ATSF Bx-3/6


s shaffer
 

I am completing one of Westerfield's Bx-3/6 modern boxcar kits #3651. This
car has the AB brakes and corrugated door. I need specific car numbers that
were in service in the 1950's, a source of photographs would also be
helpful. Of my reference books, the most helpful has been Ellington, Berry
and Martens book Stock Cars of the Santa Fe Railway. Which has a short
history of the Bx-3/6 class cars. It says that in 1951 200 Bx-6 cars were
converted to general merchandise service by upgrading to Ajax and AB brakes
to comply with ICC directives. They were renumbered to 40800 through 40999.
Number 40807 was retired in 1973. It also says that number 120530 the last
survivor of the original number series retired in 1969.

What does general merchandise service mean?

Would car number 120530 still have had KC brakes and vertical brake staff?

Most photographs I can find of the cars in later life are of the ones
modified for zinc, ice or salt service, not to mention all the stock cars.
I could just pick a number from ranges of numbers provided in books but the
model is turning out so nice I would like to have a "real" number.

Thank you for any help.
Steve Shaffer


Richard Hendrickson
 

From Steve Shaffer:

I am completing one of Westerfield's Bx-3/6 modern boxcar kits #3651. This
car has the AB brakes and corrugated door. I need specific car numbers that
were in service in the 1950's, a source of photographs would also be
helpful. Of my reference books, the most helpful has been Ellington, Berry
and Martens book Stock Cars of the Santa Fe Railway. Which has a short
history of the Bx-3/6 class cars. It says that in 1951 200 Bx-6 cars were
converted to general merchandise service by upgrading to Ajax and AB brakes
to comply with ICC directives. They were renumbered to 40800 through 40999.
Number 40807 was retired in 1973. It also says that number 120530 the last
survivor of the original number series retired in 1969.

What does general merchandise service mean?
This statement in Ellington, et. al. is confusing, if not downright
misleading. But remember that the book was written many years ago when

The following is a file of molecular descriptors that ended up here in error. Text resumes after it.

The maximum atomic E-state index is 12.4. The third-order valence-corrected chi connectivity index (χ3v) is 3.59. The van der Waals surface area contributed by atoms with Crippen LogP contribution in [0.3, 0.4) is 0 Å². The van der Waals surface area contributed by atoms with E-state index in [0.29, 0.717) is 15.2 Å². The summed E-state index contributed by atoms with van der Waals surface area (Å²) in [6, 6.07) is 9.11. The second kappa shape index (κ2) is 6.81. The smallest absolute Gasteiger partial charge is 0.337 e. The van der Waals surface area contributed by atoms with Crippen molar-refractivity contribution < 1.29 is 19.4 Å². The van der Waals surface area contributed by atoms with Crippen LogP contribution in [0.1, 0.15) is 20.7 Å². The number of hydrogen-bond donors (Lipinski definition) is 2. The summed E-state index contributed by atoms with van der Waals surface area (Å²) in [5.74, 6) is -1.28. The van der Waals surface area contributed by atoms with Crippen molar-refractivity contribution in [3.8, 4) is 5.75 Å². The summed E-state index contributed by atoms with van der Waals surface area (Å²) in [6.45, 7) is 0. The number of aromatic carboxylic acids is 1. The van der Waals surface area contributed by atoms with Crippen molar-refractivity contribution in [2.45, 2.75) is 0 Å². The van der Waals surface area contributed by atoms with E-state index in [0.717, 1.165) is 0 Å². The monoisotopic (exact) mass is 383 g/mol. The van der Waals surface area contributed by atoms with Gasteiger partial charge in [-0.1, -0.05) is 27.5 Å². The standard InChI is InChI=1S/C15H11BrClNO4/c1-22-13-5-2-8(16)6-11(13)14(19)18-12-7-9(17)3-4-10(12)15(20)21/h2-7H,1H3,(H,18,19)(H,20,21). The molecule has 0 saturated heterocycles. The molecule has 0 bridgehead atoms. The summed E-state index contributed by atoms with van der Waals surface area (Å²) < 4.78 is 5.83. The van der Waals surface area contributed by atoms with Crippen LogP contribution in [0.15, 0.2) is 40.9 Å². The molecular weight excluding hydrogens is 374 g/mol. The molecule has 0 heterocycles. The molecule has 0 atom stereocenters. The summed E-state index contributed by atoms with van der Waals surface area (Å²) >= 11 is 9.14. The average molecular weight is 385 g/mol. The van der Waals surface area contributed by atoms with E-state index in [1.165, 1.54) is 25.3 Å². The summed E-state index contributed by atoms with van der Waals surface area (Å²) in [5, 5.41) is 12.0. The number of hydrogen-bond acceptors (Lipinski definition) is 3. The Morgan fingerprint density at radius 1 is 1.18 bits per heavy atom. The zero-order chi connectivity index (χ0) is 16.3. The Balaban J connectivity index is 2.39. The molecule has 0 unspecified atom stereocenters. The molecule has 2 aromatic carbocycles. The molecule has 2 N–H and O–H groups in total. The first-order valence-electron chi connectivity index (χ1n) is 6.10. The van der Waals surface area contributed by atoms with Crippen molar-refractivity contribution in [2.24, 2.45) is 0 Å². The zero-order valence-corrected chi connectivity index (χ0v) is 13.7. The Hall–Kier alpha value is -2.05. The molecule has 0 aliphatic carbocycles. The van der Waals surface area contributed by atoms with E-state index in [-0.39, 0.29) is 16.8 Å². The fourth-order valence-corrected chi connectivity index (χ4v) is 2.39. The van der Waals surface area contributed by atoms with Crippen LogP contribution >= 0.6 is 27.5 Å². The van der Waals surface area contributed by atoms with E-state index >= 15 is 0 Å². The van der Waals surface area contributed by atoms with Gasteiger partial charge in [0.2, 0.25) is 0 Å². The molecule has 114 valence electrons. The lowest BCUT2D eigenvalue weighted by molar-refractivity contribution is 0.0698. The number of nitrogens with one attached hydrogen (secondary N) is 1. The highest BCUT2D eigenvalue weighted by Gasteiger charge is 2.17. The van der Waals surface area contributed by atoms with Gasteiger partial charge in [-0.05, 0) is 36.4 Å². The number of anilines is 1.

much less prototype information was in circulation than is available today.
The photos I have of the cars in the 40800-40999 series (one of which dates
from 1952, shortly after the car was renumbered) show them as being
assigned to zinc concentrate service with the outer side sheathing stripped
off.

Would car number 120530 still have had KC brakes and vertical brake staff?
It might have had still had a vertical staff handbrake - few, if any, of
these had power brakes retro-fitted - but certainly not KC air brakes by
1969, since all cars in interchange were required by the AAR to have AB
brakes after 8/53.

There aren't many in-service photos of these cars that date from the 1950s.
The only one I have is a George Sisk photo from the Charles Winters
collection dated 6/8/50 of Bx-6 120913 which shows the car with corrugated
doors, KC brakes and a well weathered paint job that had to have been
applied before mid-1938 since it still had the "&" in the reporting marks.
If you're modeling a date later in the decade, you can safely assume that
any Bx-3 or Bx-6 which survived the stock car and zinc concentrate car
rebuilding programs would have had AB/vertical staff brakes. By 1965 only
two cars of these classes remained in revenue service, 120530 and 116279,
and as they obviously survived through the 1950s in their original form
(apart from doors and air brakes), either number would serve your purpose.

Richard H. Hendrickson
Ashland, Oregon 97520